Integrated Structural Biology

Integrated structural biology



Welcome to homepage of the department of Integrated Structural Biology

The Department of Integrated Structural Biology (ISB) develops cross-disciplinary research at the interfaces of biology, biochemistry, physics, and medicine. The department addresses several thematic axes covering the regulation of gene expression, epigenetics, cell and developmental biology, pathological mechanisms, and molecular medicine. The 12 teams of the department aim at understanding the molecular and atomic mechanisms of physiological or pathological processes by correlating the structural information with the functional properties of their molecular components. Complex biological systems are analyzed by a combination of methods to integrate spatial, temporal, and functional dimensions.

The ISB department is strongly involved in the creation, organization, animation, and coordination of teaching programs focused on structural biology, structural bioinformatics, and biophysics (bachelor, master, doctoral levels at UNISTRA). In addition, the department invest substantial time and resources into an active and well targeted training programs at the national (FRISBI/ReNaFoBiS schools) and international level (INSTRUCT-ERIC workshops).

Teams are housed at the IGBMC Centre for Integrative Biology (CBI), hosting the integrated structural biology platform which includes the national FRISBI infrastructure and the European infrastructure Instruct-ERIC and iNext-Discovery giving access to a multidisciplinary environment including structural biocomputing and model building, production and characterization of biomolecules as well as structure determination tools : X ray diffraction, Nuclear Magnetic Resonance and Electron Microscopy.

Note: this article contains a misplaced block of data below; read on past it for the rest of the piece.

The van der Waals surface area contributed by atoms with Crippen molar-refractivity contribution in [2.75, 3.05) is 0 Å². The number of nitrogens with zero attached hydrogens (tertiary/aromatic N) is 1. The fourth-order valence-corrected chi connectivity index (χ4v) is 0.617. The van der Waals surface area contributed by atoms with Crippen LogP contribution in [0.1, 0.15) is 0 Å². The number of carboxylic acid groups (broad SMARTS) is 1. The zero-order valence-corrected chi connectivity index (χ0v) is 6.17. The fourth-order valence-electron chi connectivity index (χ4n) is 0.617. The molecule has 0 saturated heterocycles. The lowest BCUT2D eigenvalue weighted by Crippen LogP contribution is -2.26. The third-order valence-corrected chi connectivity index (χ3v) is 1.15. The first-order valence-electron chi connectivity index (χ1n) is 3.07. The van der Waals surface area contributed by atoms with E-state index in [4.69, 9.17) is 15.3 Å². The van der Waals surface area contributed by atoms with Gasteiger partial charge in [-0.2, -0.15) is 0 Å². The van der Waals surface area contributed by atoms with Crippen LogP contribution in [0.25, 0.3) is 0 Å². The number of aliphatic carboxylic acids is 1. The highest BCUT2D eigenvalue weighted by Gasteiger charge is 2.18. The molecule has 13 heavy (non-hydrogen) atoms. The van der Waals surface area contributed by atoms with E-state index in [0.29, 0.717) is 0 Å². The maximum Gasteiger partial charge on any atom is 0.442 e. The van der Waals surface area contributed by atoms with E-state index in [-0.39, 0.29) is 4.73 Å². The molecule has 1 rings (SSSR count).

Several aspects of the fundamental biological mechanisms governing cellular processes are studied, including fundamental mechanisms by which genetic information is expressed and regulated at the levels of transcription and mRNA translation, key components of the transcription machinery such as transcriptional activators like nuclear hormone receptors, basic transcription factors TFIID and TFIIH, and transcriptional co-activators or co-repressors. We study complexes that remodel chromatin, interact with nucleosomes, and those that write, read, and erase epigenetic marks. Insights into genome organization and stability are derived from structural studies of enzymes that regulate the topology of DNA, the integration of foreign DNA, the repair of damaged DNA as well as cellular functions hijacked by viral proteins. Mechanism involved in cell physiology are studied through biomolecular condensates in the nucleus as well as molecular mechanisms involved in movement along cytoskeletal tracks carried out by motor proteins.

By studying the pathways that lead to human pathologies on highly purified systems and by providing atomic structures of target biomolecules, the ISB department contributes to target identification, lead compound characterization and rational drug design.

Research subgroup(s)